Rumours abound as to the changes that the government will make on online gambling in the UK, but with no announcements made thus far, it remains to be seen what limitations will come into fruition.
Earlier this week, the Daily Mail reported that VIP betting schemes, sports shirt sponsorships and casino bonuses are set to be banned, whilst online slots could be limited to £2 per spin. However, the Daily Mail have declined to reveal their sources, so for now they are strictly rumours. Ministers are expected to announce in a white paper later this year the full details regarding changes to the 2005 Gambling Act.
Why are Gambling Laws Being Updated?
In short, the current laws are out of step with the modern world. The Gambling Act 2005 was written into law before the advent of online casinos and in a time when many UK homes still did not have easy access to the internet. Fast forward to the current day, and over 90% of the population have access to high-speed internet from their homes, whilst over 75% of the population can use their smart phones to use the internet. The 2005 Gambling Act in its current form did not have the foresight to foresee the evolution of internet gambling.
Prior to the announcement of the intention to update UK gambling laws, Nigel Huddleston, the Minister for Sports, Tourism and Heritage stated that the government will make a “comprehensive review of gambling laws in order to ensure they are fit for the digital age.”
The globalisation of football, specifically the Premier League has also triggered Minsters to act. The number of gambling sponsors which have made partnerships with Premier League football clubs is at an all-time high. The feeling is that millions of children are exposed to online gambling adverts on a weekly basis. It is expected that sports teams will be banned from showcasing gambling companies on the front of shirts, but again, this has not been confirmed.
Online Gambling in the UK: As it Stands
The past two years have seen a large increase in online gambling activity in Swindon and across the UK. Last year, The BBC reported that internet searches for the term ‘online casino’ were at an all time high whilst SlotsHawk reported that some operators are using behavioural tracking on customers. In addition, numerous gambling operators announced record profits leading many to believe that much of the UK population was at risk of harm from online gambling, thus began the debate of whether to restrict online gambling or not.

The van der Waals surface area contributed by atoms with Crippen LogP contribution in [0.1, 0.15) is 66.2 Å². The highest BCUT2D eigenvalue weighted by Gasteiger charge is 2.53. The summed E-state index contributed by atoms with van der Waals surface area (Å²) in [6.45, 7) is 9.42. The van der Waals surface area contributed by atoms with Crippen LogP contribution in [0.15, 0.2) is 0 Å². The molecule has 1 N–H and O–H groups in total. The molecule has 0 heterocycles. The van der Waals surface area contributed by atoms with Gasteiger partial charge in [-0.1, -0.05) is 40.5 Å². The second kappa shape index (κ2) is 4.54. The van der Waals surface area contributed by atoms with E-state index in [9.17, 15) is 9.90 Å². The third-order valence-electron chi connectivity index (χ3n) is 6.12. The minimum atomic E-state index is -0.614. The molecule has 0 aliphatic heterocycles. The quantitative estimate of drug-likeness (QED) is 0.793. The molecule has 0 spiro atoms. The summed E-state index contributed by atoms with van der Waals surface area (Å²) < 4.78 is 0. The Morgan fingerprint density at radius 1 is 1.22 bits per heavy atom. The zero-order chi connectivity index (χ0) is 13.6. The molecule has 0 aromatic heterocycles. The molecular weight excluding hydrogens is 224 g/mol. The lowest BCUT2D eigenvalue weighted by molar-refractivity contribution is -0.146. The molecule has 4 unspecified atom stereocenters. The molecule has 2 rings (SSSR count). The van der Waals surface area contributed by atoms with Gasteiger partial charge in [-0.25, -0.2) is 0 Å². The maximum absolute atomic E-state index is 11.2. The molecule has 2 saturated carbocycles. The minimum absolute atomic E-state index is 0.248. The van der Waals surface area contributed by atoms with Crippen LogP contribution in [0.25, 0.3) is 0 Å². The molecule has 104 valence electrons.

The United Kingdom is one of the safest countries in the world for online gamblers. The 2005 Gambling Act created the United Kingdom Gambling Commission (UKGC) which became the UKs gambling watchdog. For any gambling operators to be able to offer their services to UK customers, they must obtain a license to do so from the UKGC. The UKGC thoroughly checks all operators that apply for a license – therefore only safe and fair online slot sites and casinos are granted licenses to offer their services to UK gamblers.
Although nothing is certain at this stage, there are several restrictions that are expected to come into action.
- A maximum bet limit on online slot machines – As it stands, gamblers can bet up to a maximum of £500 on some online slot machines. There are reports that this will be limited to £2.
- A ban on VIP schemes – Currently, UK players can get access to VIP schemes offered by gambling operators, but some believe that these schemes exploit players.
- Limited bonuses for losing players – Online casinos often tempt customers with bonuses, but this may be deemed illegal when offered to losing casino players.
- A ban on gambling sponsors in sport – It is being widely reported that UK sports teams will no longer be permitted to feature gambling logos on their shirts.
Could Restrictions Cause Consequences?
The danger of too many restrictions is that UK gamblers may instead play at unlicensed gambling sites. If Minsters do ban VIP schemes and implement a maximum bet limit on slots, customers may turn to other websites that are not licensed by the UKGC. This may see UK customers in danger as they could find themselves playing at websites which the UKGC would usually deem unsafe.
Ideally, Ministers will find a middle ground between ensuring online gambling becomes safer but still allowing customers the freedom to gamble responsibly.